Mar 282011 has published a rare (and lengthy) email interview with John Norman (aka philosophy professor John Lange), creator of the Gor series.

Norman comes across largely as you would expect from his prose: long-winded, a bit pompous, and preferring monologue to dialogue. This is a guy who would interrupt one of the innumerable scenes of a woman being enslaved to spend a half-page discussing the etymology of her name and how to pronounce it.

The fiction writer Norman speaks most highly of is Edgar Rice Burroughs, which makes sense. Gor is a late entry into the “planetary romance” genre Burroughs wrote in, which is basically 19th century adventure stories set in the “primitive world” of Africa or Asia, transplanted to their idea of Mars or Venus. Take that, distill out the Victorian prudery, add a lot of 1960s anti-modernism, and wrap it in a Boris Vallejo or Frank Frazetta cover and you’ve got Gor.

I will admit I laughed when he talked about the two Gor feature films made in the 1980s. He said he was glad they were made, and it would have been even better if they had anything to do with his work.

Norman is strangely coy when discussing BDSM and particularly the Gorean sub-sub-culture.

I know nothing about “real-life Gorean slavery among some people in the BDSM community.” The “BDSM” reference worries me. I dissociate myself from BDSM, at least as I understand it. I may, of course, misunderstand it. I wonder if one would settle merely for “real-life Gorean slavery,” because, as I understand it, BDSM is not Gorean. If something is not beautiful, it is not Gorean. In any event, I am assuming that what is involved here, in any case, is consensual. If a woman chooses to submit herself, voluntarily, to a master, it seems to me that is her business, and his business. She would then, of course, be a slave, and would be treated as a slave. One supposes remarkable fulfillments may occur in such an arrangement. It is, of course, important to treat the slave, however uncompromisingly strict you are with her, however much she might fear you, in a humane way, as one would any other animal. Some men, I gather, dislike women, and enjoy hurting them. That makes no sense to me. Women are wonderful, and precious. It is a delight to own one; why would one hurt her? What would be the point of that, mere sadistic pleasure? I think we might distinguish between, say, S/M sex, or sadomasochistic sex, and M/S sex, or Master/Slave Sex. In a sense they seem opposite. Love is important. It is not to be confused with cruelty. Gratuitous cruelty seems to me uncalled for, and ugly, morally and aesthetically. Too, it seems unworthy of a true master. The point is loving and serving, and owning and mastering, not hurting. To be sure, the slave must understand that if she is not pleasing, she is subject to discipline. She is not to be left in doubt that she is a slave. It is easy to avoid discipline; she need only be obedient, submissive, and found pleasing, wholly, and in all ways. Sometimes a slave may desire to be reassured of her bondage. There are many ways in which the master, if he wishes, may see to this. I have written an entire book, the Imaginative Sex book, in which my views on such matters should be reasonably clear.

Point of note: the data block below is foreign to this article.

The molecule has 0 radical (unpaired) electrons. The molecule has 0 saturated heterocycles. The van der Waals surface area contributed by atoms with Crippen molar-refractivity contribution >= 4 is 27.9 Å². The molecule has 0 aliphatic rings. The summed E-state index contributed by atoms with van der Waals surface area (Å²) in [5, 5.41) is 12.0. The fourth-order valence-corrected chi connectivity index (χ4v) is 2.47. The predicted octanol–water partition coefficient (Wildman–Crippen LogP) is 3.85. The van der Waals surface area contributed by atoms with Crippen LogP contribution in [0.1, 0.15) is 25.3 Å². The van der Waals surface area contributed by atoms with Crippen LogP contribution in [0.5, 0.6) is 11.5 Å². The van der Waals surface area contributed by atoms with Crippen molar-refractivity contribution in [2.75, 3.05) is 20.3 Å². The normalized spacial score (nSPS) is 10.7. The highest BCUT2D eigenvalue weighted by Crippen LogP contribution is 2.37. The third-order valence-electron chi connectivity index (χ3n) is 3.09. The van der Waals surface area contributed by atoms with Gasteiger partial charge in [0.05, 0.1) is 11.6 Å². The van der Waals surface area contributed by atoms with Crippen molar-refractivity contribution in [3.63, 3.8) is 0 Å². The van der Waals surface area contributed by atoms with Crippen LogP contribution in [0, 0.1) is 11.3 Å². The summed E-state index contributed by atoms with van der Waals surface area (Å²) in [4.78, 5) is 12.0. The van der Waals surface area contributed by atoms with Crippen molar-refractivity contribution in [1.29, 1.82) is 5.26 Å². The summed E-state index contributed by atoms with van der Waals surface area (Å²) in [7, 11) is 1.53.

My problem with Gor is not so much the books themselves as the cult that has grown up around them. Certain people in the Scene crave a highly formalized system of etiquette in their interactions with other people, and they often encounter the Gor books and imprint on them. This is The Way to do it, they think. This is not unique to Gor; I gather that a similar phenomenon occurred among leathermen. I once heard a leatherman joke that there is “The Old Guard Book” of protocols and procedures but, “There’s only one copy, I keep it under my bed, and i don’t let anybody else read it.”

I’m extremely glad that since about 10-15 years ago, there are lots of other fiction books sold in mainstream venues out there where people can get their first exposure to BDSM ideas. It used to be that the Gor books and The Story of O were about it. Now there’s the works of Anne Rice, Jacqueline Carey, Laura Antoniou and many, many others, all of whom are not so narrowly maledom-femsub oriented, and who provide different models of dom-sub relationships than chattel slavery.

I know the heart wants what the heart wants, but I’m saddened a bit when I see people who invest so heavily in a single, narrow way of life.

“I fear the man of a single book.” St. Thomas Aquinas (attributed)

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